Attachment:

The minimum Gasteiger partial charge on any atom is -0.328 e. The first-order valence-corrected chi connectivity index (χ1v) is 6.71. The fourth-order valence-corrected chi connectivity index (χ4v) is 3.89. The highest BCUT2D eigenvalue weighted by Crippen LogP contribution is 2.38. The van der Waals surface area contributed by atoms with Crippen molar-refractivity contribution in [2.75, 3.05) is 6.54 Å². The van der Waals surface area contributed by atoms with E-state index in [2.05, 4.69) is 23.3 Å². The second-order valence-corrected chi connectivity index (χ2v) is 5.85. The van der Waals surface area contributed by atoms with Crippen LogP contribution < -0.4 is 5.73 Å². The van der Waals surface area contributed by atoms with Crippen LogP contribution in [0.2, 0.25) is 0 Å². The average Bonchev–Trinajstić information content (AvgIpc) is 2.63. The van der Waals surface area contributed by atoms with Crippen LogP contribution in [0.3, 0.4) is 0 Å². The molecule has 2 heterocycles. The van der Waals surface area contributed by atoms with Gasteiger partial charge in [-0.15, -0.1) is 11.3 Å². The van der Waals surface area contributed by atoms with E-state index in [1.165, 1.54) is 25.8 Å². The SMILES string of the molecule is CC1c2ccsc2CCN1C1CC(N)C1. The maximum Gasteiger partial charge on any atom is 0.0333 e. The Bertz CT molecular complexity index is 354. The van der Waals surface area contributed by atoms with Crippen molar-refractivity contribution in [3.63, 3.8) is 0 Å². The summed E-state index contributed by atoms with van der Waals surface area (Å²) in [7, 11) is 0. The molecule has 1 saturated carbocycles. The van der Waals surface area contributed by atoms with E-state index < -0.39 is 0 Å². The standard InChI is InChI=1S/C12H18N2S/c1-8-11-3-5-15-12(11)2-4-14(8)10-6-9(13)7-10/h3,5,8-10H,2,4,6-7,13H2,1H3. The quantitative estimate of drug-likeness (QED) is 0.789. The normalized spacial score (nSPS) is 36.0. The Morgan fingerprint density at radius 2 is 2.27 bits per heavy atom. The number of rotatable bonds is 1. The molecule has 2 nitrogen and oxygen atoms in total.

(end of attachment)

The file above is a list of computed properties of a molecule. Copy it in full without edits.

The minimum Gasteiger partial charge on any atom is -0.328 e. The first-order valence-corrected chi connectivity index (χ1v) is 6.71. The fourth-order valence-corrected chi connectivity index (χ4v) is 3.89. The highest BCUT2D eigenvalue weighted by Crippen LogP contribution is 2.38. The van der Waals surface area contributed by atoms with Crippen molar-refractivity contribution in [2.75, 3.05) is 6.54 Å². The van der Waals surface area contributed by atoms with E-state index in [2.05, 4.69) is 23.3 Å². The second-order valence-corrected chi connectivity index (χ2v) is 5.85. The van der Waals surface area contributed by atoms with Crippen LogP contribution < -0.4 is 5.73 Å². The van der Waals surface area contributed by atoms with Crippen LogP contribution in [0.2, 0.25) is 0 Å². The average Bonchev–Trinajstić information content (AvgIpc) is 2.63. The van der Waals surface area contributed by atoms with Crippen LogP contribution in [0.3, 0.4) is 0 Å². The molecule has 2 heterocycles. The van der Waals surface area contributed by atoms with Gasteiger partial charge in [-0.15, -0.1) is 11.3 Å². The van der Waals surface area contributed by atoms with E-state index in [1.165, 1.54) is 25.8 Å². The SMILES string of the molecule is CC1c2ccsc2CCN1C1CC(N)C1. The maximum Gasteiger partial charge on any atom is 0.0333 e. The Bertz CT molecular complexity index is 354. The van der Waals surface area contributed by atoms with Crippen molar-refractivity contribution in [3.63, 3.8) is 0 Å². The summed E-state index contributed by atoms with van der Waals surface area (Å²) in [7, 11) is 0. The molecule has 1 saturated carbocycles. The van der Waals surface area contributed by atoms with E-state index < -0.39 is 0 Å². The standard InChI is InChI=1S/C12H18N2S/c1-8-11-3-5-15-12(11)2-4-14(8)10-6-9(13)7-10/h3,5,8-10H,2,4,6-7,13H2,1H3. The quantitative estimate of drug-likeness (QED) is 0.789. The normalized spacial score (nSPS) is 36.0. The Morgan fingerprint density at radius 2 is 2.27 bits per heavy atom. The number of rotatable bonds is 1. The molecule has 2 nitrogen and oxygen atoms in total.